Medal of Honor
Photo courtesy of Dr. David Schmidt
A sniper's bullet adorns the neck of a proud, heartbroken father. The pendant -- known as a "Hog's Tooth -- is both a gift and a symbol, a reminder of a son's promise and sacrifice that shines through the horror of war.
Marine Lance Cpl. Benjamin W. Schmidt endured months of training in sniper school, capped by a 22-mile hike through tear gas and a 700-foot climb, to earn that .308 bullet necklace. He did not want to part with it.
Just before his second deployment to Afghanistan in September, Schmidt, 24, wrote detailed instructions on what to do with his money, clothes and personal effects if he did not return. The young Marine told his father, Spurs physician David Schmidt, that he wanted to be buried at Fort Sam Houston with his Hog's Tooth.
David gently asked if he could have the bullet. Benjamin agreed. Dad hasn't taken it off since the funeral. …
Helmand claimed more U.S. military casualties -- 181 -- in 2010 than any other Afghan province. Benjamin lost his life there in October the next year. While trying to locate a Taliban sharpshooter outside a village, he was hit by friendly fire.
The anguish of his death was felt around the world. A Wall Street Journal reporter embedded with Benjamin's battalion wrote about the shooting and its aftermath. His grief stricken mother in Arkansas, Becky Whetstone, recalled a son who drew pictures of soldiers as a little boy. In San Antonio, classmates from Alamo Heights High School remembered a friend who played cornerback on the Mules' football team.
Then there was his second family. The Silver and Black. Benjamin had been around the Spurs for most of his life, since his dad became a team doctor almost 20 years ago. Tim Duncan and David Robinson attended Benjamin's funeral. So did Sean Elliott. Avery Johnson called from the East Coast to offer condolences.
Everyone had a story, a memory, a moment to cherish. Benjamin's father had a sniper's bullet, and something else: a treasure that would turn tear-stained faces into smiles.
During one of their last conversations, Benjamin made an unusual request. If he didn't survive his second tour of Afghanistan, he asked that $200,000 of his $400,000 life insurance policy go toward a TCU scholarship (the remainder would go to his mother).
"He had all these stipulations on the scholarship," David says. "The money had to go to a graduate student in the department of history. The student had to have a 3.0 grade point average and a record of community service. I asked, 'Why?' He said, 'Because I will not invest in a freshman like I was.'"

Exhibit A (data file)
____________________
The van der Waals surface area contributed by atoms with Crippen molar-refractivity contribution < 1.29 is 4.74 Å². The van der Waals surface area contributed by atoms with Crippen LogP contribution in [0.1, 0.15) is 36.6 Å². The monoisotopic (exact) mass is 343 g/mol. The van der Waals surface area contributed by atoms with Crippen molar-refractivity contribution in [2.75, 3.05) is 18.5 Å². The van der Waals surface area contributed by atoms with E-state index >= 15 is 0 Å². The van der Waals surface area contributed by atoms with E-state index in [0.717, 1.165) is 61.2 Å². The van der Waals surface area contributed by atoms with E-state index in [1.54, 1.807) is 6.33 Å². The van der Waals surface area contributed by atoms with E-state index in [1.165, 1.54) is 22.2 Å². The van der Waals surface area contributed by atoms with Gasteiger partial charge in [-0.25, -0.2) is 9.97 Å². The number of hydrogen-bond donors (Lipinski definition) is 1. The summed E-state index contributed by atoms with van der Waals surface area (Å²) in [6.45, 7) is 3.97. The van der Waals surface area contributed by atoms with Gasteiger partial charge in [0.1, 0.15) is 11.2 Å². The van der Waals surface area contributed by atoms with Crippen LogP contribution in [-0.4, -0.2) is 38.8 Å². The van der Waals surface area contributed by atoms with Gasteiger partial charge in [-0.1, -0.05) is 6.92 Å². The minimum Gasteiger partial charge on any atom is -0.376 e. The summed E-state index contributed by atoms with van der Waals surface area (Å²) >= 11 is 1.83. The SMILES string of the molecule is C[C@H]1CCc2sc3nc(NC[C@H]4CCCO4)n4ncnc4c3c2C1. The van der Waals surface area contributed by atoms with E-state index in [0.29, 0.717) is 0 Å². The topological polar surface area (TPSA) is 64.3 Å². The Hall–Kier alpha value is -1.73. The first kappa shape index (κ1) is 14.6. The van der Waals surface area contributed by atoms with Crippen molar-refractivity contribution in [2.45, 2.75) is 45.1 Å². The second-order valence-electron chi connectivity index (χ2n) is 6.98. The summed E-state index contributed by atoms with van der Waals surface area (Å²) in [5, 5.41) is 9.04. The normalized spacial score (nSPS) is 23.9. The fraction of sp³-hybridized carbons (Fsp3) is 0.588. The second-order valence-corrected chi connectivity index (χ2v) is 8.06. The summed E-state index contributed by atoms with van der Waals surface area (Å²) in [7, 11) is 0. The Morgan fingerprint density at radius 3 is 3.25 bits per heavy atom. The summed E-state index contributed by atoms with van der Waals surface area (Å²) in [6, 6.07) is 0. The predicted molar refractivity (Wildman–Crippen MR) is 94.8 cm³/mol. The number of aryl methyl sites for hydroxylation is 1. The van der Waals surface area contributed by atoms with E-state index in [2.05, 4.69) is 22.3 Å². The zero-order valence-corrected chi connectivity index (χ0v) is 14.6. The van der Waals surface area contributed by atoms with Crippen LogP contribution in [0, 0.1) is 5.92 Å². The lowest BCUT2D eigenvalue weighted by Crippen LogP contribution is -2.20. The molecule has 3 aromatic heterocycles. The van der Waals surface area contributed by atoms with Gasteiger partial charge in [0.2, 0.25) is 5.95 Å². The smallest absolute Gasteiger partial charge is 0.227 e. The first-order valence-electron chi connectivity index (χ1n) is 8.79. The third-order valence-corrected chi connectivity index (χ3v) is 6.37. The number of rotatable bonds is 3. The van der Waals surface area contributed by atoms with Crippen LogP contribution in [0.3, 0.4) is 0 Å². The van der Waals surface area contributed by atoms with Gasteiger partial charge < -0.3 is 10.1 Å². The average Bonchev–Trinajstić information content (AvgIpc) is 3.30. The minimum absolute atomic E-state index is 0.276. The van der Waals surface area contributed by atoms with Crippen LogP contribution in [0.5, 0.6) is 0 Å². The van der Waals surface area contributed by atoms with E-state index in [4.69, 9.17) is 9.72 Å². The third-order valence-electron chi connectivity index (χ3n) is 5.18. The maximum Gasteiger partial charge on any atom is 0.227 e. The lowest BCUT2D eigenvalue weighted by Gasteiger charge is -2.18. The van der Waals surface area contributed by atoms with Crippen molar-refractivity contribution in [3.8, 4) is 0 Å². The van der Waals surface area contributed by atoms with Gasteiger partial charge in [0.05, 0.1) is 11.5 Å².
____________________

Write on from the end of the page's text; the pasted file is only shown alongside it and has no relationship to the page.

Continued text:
Benjamin did not take his first two semesters at TCU seriously. "He went and partied," David says. After a third semester at TCU, he joined the Marines. Completion of sniper school made Benjamin a "Hog" or a "Hunter of Gunmen."
The discipline of military service anchored Benjamin and made him rethink school. He wanted to go back, study history and become a professor. He had fallen in love with the Marines, with learning and with a girl in California, Taylor Ryan.
His future was promising light and sobering shadow. Before departing for Afghanistan, the Marines issued him a 30-page document. Inside were instructions to gather insurance policy numbers, bank account numbers and other important papers and pieces of identification.
When Benjamin presented the scholarship plan to his father, David said he would match it. Hundreds of others have donated, raising the fund to more than $465,000. The first award -- worth $25,000 -- will be given next fall. Interest from the principal will sustain the scholarship. "It will go on forever," David says.
Benjamin's ties to the Spurs run deep. He began hanging out in the locker room at age 6. He was there before Duncan arrived in 1997, before Gregg Popovich became head coach in 1996. He was at the AT&T Center in 2003 when the Spurs defeated the New Jersey Nets in Game 6 of the NBA Finals. "He got to hold the championship trophy," David recalls.
After returning from his first tour of Afghanistan in 2010, Benjamin accompanied the Spurs to a preseason game in Mexico City. On the trip, he shared a beer with Tim Duncan. Life was good.
A minister once said a person is not defined by the date of his birth or death -- but by the small hyphen in between. Benjamin W. Schmidt lived a big life in a short time. He could have written a book, and just about did. His father found an 86-page journal, detailing his first tour in Afghanistan. "A fascinating read," David says.
Benjamin described shootings and bombings and defending his fellow Marines. One entry began, "I killed a man today."
David's son never became a teacher. But without knowing it, he taught many how to live. When Benjamin went off to war, he left two lasting gifts: one to benefit TCU, the other to bless his dad.
Now you know why David wears a bullet around his neck. It's his son's medal of honor.